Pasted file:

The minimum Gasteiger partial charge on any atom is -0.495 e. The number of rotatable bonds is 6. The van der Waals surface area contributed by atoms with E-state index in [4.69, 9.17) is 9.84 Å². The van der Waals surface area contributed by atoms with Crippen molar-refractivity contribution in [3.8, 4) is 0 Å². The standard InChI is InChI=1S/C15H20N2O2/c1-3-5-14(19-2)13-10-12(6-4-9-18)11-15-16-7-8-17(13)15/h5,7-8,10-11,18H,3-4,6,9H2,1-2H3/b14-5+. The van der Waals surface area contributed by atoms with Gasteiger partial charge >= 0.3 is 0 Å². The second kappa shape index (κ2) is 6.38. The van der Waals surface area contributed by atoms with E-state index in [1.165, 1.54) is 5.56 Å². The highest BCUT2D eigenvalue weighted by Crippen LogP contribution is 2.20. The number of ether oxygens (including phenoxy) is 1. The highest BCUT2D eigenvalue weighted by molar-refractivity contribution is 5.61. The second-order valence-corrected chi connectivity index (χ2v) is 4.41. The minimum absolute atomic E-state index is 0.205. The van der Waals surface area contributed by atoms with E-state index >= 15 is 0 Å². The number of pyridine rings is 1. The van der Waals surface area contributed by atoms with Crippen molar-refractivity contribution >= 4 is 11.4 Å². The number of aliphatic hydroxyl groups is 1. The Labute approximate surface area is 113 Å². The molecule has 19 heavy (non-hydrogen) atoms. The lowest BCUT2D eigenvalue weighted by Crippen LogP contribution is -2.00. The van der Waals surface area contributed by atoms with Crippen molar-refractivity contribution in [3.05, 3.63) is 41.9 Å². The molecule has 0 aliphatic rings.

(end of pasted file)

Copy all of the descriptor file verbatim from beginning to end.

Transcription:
The minimum Gasteiger partial charge on any atom is -0.495 e. The number of rotatable bonds is 6. The van der Waals surface area contributed by atoms with E-state index in [4.69, 9.17) is 9.84 Å². The van der Waals surface area contributed by atoms with Crippen molar-refractivity contribution in [3.8, 4) is 0 Å². The standard InChI is InChI=1S/C15H20N2O2/c1-3-5-14(19-2)13-10-12(6-4-9-18)11-15-16-7-8-17(13)15/h5,7-8,10-11,18H,3-4,6,9H2,1-2H3/b14-5+. The van der Waals surface area contributed by atoms with Gasteiger partial charge >= 0.3 is 0 Å². The second kappa shape index (κ2) is 6.38. The van der Waals surface area contributed by atoms with E-state index in [1.165, 1.54) is 5.56 Å². The highest BCUT2D eigenvalue weighted by Crippen LogP contribution is 2.20. The number of ether oxygens (including phenoxy) is 1. The highest BCUT2D eigenvalue weighted by molar-refractivity contribution is 5.61. The second-order valence-corrected chi connectivity index (χ2v) is 4.41. The minimum absolute atomic E-state index is 0.205. The van der Waals surface area contributed by atoms with E-state index >= 15 is 0 Å². The number of pyridine rings is 1. The van der Waals surface area contributed by atoms with Crippen molar-refractivity contribution >= 4 is 11.4 Å². The number of aliphatic hydroxyl groups is 1. The Labute approximate surface area is 113 Å². The molecule has 19 heavy (non-hydrogen) atoms. The lowest BCUT2D eigenvalue weighted by Crippen LogP contribution is -2.00. The van der Waals surface area contributed by atoms with Crippen molar-refractivity contribution in [3.05, 3.63) is 41.9 Å². The molecule has 0 aliphatic rings.